Refused Cancel Swedish Festival Gig After Singer Dennis Lyxzén Suffers ‘Massive’ Heart Attack: ‘Really Shook Up’

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The gig was scheduled to be the band’s final festival show.

Beloved Swedish punk rockers Refused had to cancel their gig at Stockholm’s Rosendal Garden Party festival this weekend after singer Dennis Lyxzén revealed that he’d suffered a heart attack. The show, which was hyped as the band’s final festival gig in Sweden, was scotched after Lyxzén was hospitalized and told to rest by doctors.

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“So this morning I had a massive heart attack at my hotel room. It’s was extremely painful and wildly scary,” the singer said on Thursday (June 13) alongside a photo of him in the hospital hooked up to a raft of medical devices. “Thanks the the wonderful doctors and nurses at the Uppsala hospital I’m still around to fight another day. Under the circumstances I feel ok. Sore and tired and really shook up.”

In addition to their festival swan song, the gig would also have been the Refused’s first show in four years after the COVID-19 pandemic forced them to cancel their 2020 North American tour after a March 9 gig in Los Angeles.

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“I real really hate cancelling show but the doctor said no rock for a couple of weeks,” Lyxzén continued. “Which means that the @refused show at @rosendalgardenparty is not happening.
A complete bummer as I was really looking forward to it. But hopefully I/we will be able to make up to you soon.” He said the good news was that with medication his doctors believe he can be up and rocking again “hopefully sooner than later.”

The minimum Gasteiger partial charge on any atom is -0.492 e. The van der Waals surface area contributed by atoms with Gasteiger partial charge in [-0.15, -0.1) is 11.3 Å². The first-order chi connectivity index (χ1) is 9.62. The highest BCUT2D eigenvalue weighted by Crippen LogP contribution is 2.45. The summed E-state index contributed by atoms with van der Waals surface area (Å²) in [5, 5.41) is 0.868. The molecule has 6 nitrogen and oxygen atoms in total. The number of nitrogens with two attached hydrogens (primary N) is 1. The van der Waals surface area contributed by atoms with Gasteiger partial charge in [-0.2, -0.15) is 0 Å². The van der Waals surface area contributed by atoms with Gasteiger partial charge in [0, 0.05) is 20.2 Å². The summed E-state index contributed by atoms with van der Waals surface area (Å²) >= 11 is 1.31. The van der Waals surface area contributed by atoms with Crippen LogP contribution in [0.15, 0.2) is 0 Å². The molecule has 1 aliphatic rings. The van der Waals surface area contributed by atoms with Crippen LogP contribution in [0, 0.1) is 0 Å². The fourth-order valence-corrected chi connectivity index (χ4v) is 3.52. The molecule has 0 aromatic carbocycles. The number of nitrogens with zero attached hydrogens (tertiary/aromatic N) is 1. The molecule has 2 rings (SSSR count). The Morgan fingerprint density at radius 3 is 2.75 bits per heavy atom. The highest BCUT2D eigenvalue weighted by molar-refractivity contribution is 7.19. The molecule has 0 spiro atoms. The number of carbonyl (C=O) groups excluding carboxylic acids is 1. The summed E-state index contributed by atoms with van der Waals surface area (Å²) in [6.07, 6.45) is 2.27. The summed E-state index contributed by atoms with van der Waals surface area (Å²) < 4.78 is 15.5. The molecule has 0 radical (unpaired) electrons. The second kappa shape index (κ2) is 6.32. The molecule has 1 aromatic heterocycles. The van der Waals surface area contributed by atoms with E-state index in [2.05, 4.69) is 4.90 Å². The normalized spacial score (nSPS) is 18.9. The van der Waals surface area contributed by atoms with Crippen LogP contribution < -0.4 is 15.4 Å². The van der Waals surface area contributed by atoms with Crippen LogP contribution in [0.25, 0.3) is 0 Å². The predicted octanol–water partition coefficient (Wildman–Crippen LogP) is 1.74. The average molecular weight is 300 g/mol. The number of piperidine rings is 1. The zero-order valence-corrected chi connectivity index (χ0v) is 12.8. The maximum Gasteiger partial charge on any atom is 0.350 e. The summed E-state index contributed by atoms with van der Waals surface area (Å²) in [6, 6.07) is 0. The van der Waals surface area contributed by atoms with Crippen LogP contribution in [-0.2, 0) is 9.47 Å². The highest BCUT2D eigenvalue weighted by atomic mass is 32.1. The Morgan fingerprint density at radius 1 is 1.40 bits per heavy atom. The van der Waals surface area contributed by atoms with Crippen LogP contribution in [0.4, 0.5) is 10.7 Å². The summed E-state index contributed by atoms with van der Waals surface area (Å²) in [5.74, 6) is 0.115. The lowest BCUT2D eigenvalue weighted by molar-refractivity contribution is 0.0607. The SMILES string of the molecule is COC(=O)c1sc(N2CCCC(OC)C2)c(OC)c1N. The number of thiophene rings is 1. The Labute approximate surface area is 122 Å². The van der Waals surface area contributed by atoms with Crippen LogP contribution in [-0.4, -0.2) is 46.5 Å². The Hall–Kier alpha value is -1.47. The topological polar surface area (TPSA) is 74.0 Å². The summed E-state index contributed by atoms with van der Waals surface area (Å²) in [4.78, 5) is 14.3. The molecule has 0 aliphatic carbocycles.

The band released a trio of blistering post-hardcore albums in the 1990s, including their smash mouth 1994 debut, This Just Might Be… The Truth, followed by 1996’s equally blistering Songs to Fan the Flames of Discontent and the LP that is considered to be their creative peak, 1998’s The Shape of Punk to Come, which added some jazzy and experimental elements to the songs again driven by Lyxzén’s primal howl vocals.

After breaking up following the tour for Shape — with Lyxzén going on to form The (International) Noise Conspiracy — they reunited in 2012 for a tour and two more albums, 2015’s Freedom and 2019’s War Music.

Lyxzén ended his message with a note of hope and gratitude, signing off, “Life is weird and precious. Take care of each and tell your loved ones that you love them.”

The post got lots of love from Lyxzén’s punk brethren, including Thursday singer Geoff Rickly, who wrote, “Take it easy. Rest up. We need people like you man” and Epitaph Records founder/Bad Religion guitarist Brett Gurewitz, who said, “Sending you love and heartfelt wishes for a speedy recovery my friend”; Epitaph released Freedom. The singer also got love from the bands Snapcase, Sick of It All, Rancid’s Lars Frederiksen, Thursday and DJ Steve Aoki, among others.

See Lyxzén’s post below.

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